I'm an outspoken atheist, but I also try my hardest to be respectful of those that are religious. But there comes a problem. Here's an example of my dillema. 

Me: "Hey there, how are you?"

Friend: "Doing just fine, how are you?"

Me: "Oh, doing okay...I have a (insert big life event here that might not turn out well)

Friend: "Really? I will pray for you..."


How do I politely tell them not to waste their time? It kind of grates on my nerves when people just say they'll pray for me. But I know they are doing it because they are concerned, but why can't they show it in other ways? How do you guys deal with this? Do you just let it go or is there some script that I can follow? 

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Sorry for straying from the point, but to tell you the truth, there are allot of people who don't ask for prayer but sincerely want it. Also, there are scenarios where people have no idea what to do, you offer to pray, and that prayer becomes a light in a dark tunnel for them.

A father who has a child on her death bed, you can offer him coffee, offer to take him to the doctor, offer to pay his bill for the year, but that won't take away the worry and fear he has for his daughter. Prayer (even if it is purely emotional) can bring comfort to a person. 

So it might be annoying to you but it's life for someone else.

Interesting. And since you could give me some insight, I ask you this: Why not, instead of wasting words..why not offer to help them in some physical way? A gesture of kindness can also bring about the same psychological effects. Instead of saying 'I'll pray for you' if the person is say, sick, why not offer to help them get to a doctors appointment? Or if they're in the hospital, offer to look in on their house/pet/family? That's just what I don't understand. Sure, you may believe God is control, but that shouldn't stop you from offering a helping hand. 

Yeah...getting 'snarky' is not what you want.  But I think that if they're your friends you should find a way to let them know that you're an atheist and that one of the things that can easily offend an atheist or "grate" on their nerves is the offer of prayer as we see prayer as a way of doing nothing while claiming credit for using nothing but good will emotions to "effect" a positive outcome that may occur.

i suppose it's their sentiment that counts

  I get that a lot.  I just smile and say "Thank you for thinking of me."  Sometimes I add that I am an atheist, and sometimes I don't bother; it pretty much depends upon the spirit in which the comment is offered.  If it's simply a nice person who is genuinely concerned with my welfare, I usually don't say anything else.  If, on the other hand, it is a pointed reference to my lack of belief, I may well launch into a mocking of the idea.  I sometimes go so far as to ask them to pray for God to kill me.  That usually stops them cold.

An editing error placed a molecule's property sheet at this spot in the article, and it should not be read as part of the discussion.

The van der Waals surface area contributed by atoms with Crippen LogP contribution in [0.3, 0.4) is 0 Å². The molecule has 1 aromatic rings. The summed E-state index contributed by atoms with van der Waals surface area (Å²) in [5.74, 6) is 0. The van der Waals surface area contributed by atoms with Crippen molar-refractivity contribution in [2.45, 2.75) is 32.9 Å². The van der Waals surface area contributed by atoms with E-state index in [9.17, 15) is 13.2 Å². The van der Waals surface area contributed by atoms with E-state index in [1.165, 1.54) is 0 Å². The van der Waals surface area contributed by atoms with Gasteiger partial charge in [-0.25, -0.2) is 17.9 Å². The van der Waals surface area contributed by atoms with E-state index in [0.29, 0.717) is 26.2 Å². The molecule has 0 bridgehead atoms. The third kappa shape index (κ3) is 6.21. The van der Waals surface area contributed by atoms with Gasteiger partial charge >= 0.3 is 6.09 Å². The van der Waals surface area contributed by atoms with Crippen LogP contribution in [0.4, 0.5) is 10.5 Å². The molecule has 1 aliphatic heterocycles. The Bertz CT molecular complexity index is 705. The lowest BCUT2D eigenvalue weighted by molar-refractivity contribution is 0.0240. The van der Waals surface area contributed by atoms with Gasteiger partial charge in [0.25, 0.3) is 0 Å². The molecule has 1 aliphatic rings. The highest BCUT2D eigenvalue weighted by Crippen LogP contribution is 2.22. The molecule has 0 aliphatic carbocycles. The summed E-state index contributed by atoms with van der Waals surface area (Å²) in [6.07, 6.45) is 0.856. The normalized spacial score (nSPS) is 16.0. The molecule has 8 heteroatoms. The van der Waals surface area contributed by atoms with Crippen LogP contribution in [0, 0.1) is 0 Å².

Hi Elisha.  Question - Does it matter to you that they tell you they plan to have inconsequential thoughts in the privacy of their own mind?  Why? Consider this scenario: A Christian tells you of some difficult situation they are facing.  You empathize with him/her by saying you will keep him/her in your thoughts.  What if he/she said they prefer a prayer?  That would be presumptuous of him or her, wouldn’t it?  If you are uncomfortable with their religious thoughts, even if they are imagined to be for your benefit, it is not his/her problem to correct.  It would be very impolite to suggest how they should express their empathy about your situation.  Is it possible that you feel uncomfortable because you don’t want to give an inaccurate impression that you share a faith in prayers?  If so, and if you feel strongly you need to make that point, remember, that is still your problem, not theirs.  The gracious response is a simple “thank you.”  Expounding on your feelings about religion or rejecting their kindly religious-based response is rude and way out of scope of the conversation.  Save it for another time when religion is the topic of conversation.

Thank you. This is a very interesting way to look at it. 

I'd recommend to pick your battles.  At the end of the day, prayer does much less harm than other stupid shit people do (religious or otherwise).

My question is, in the event of something dramatic, what alternative do you have to prayer?

Just about any rational approach.  Doing anything positive is better than meaningless superstition.

This truly depends on the situation and what you personally get out of prayer.  There are situations where I do not know what more to do.  When this occurs, I research and reach out to others; perhaps someone else in my life has the skills or information or resources to provide what I need.  There are situations where there is nothing you can do to get what you want.  When a loved one dies, there is nothing I can do to bring them back - and that's okay with me.  Sometimes, there is nothing more you can do but move on.  Other times, there is plenty you can do even if it's hard or difficult to imagine.  I accept this, love the support I have in my life from others, and "vow" never to stop learning and striving.  Think of this: when you pray, do you do some of these same things?  Perhaps we're not so different.

Well, I don't pray. I think, personally, it's a waste of time and an empty gesture. So I try to find any small thing, because any small things helps. Even if it's walking their dog for them, or maybe helping them with some chore to help get that one thing off their chest. If all else fails: Coffee, laughter and companionship to help them through their time. (I'm figuring if they come to me with some sorrow, they are wanting my company anyway). 


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